John Broadus Watson
John B. Watson was an important contributor to classical behaviorism. He is often known as the “father of behaviorism”, which paved the path for B.F Skinner. He was a professor of psychology at Johns Hopkins University. He is also listed as one of the most influential psychologists of the twentieth century, although his academic career did not last long.
John Watson’s family life
- He was born January 9, 1878 into a poor family. His parents were Emma Kesiah Watson and Pickens Butler Watson. He grew up in Travelers Rest, South Carolina with five other siblings. He was the fourth of the six of them. The house they were all raised in still exists today.
John B Watson’s parents
- His mother, Emma Watson was a religious woman who wanted him to grow up to be a minister. In fact, he was named after a minister, John Albert Broadus.
- His Father, Pickens Watson abused alcohol, had affairs, and eventually left the family when John was only 13. His father was known as lazy and a delinquent.
John Watson’s Wives and Kids
- John was married to Mary Ickles and together they shared two children. They divorced when he started having affairs with one of his students.
- John and his student, Rosalie Rayner got married and he lost his job at the University of Hopkins.
- They had two boys together and he often used his sons for his studies on behaviorism.
- In 1935, Rosalie died unexpectedly at the age of 35. John was so devastated he became an alcoholic and a workaholic.
- His son, William committed suicide in 1954, and John took out his frustration by burning all of his unpublished work.
The little Albert study
- In 1920, John Watson and his assistant Rosalie Rayner published one of the most famous research studies of the past century.
- In attempted to condition a severe emotional response in a nine-month-old baby, Little Albert.
- He determined that white, furry objects like a rabbit would not bother the baby. But when he paired the neutral stimulus with an unconditional stimulus, it created fear in the baby.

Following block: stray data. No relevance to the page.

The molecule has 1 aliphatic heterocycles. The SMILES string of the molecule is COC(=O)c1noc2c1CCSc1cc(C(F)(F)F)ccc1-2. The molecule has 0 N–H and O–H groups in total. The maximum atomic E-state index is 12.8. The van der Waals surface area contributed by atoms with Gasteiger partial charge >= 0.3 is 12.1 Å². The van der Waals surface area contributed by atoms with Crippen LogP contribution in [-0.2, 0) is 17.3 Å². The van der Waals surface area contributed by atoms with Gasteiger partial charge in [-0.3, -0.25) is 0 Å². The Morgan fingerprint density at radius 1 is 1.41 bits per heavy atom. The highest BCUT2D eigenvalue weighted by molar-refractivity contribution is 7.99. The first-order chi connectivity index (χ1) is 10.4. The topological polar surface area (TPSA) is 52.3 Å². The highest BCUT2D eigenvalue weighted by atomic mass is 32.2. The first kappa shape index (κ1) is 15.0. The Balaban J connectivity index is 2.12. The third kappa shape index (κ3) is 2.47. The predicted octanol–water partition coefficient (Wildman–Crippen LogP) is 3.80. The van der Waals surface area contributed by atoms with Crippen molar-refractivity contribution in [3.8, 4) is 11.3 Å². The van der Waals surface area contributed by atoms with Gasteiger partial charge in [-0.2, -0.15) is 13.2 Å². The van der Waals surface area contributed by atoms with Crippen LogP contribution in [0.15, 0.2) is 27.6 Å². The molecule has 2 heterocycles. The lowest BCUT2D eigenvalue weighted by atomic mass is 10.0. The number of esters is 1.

- Watson created a new stimulus-response. When Albert saw the white, furry objects, he would get scared because he associated them with a negative effect.
The “Dozen Healthy Infants”
- “Give me a dozen healthy infants, well-formed, and my own specified world to bring them up in and I’ll guarantee to take anyone at random and train him to become any type of specialist I might select–doctor, lawyer, artist–regardless of his talents, penchants, tendencies, abilities, vocations and race of his ancestors” (p. 104)- John B. Watson
- Watson believed that it was nurture, rather than nature that determined our behaviourisms.
- A part of this quote is often left out, because he states that his points may not be considered valid because he does not have any facts proving his theory.
- It is said that this quote was directed towards the psychologists that believe that heredity had more to do with a person’s behaviour than their environment did.
Before Watson’s death
- A year before Watson’s death, he was invited to accept an award in New York by the American Psychological Association for his contributions to psychology.
- He went, but back out last minute due to the fear of breaking down in front of the public, and sent his son to accept his award in his place.
- “To Dr. John B. Watson, whose work has been one of the vital determinants of the form and substance of modern psychology. He initiated a revolution in psychological thought, and his writings have been the point of departure for continuing lines of fruitful research.”
- Watson died in New York City on September 25th, 1958.
- He was 80 years old.
- It was said that he died from a Cirrhosis of the liver.
- This disease is often characterized by the replacement of normal tissue with fibrous tissue and the loss of functional liver cells.
- It was determined that the alcohol abuse that occurred after the death of his son was the major cause of his liver problems.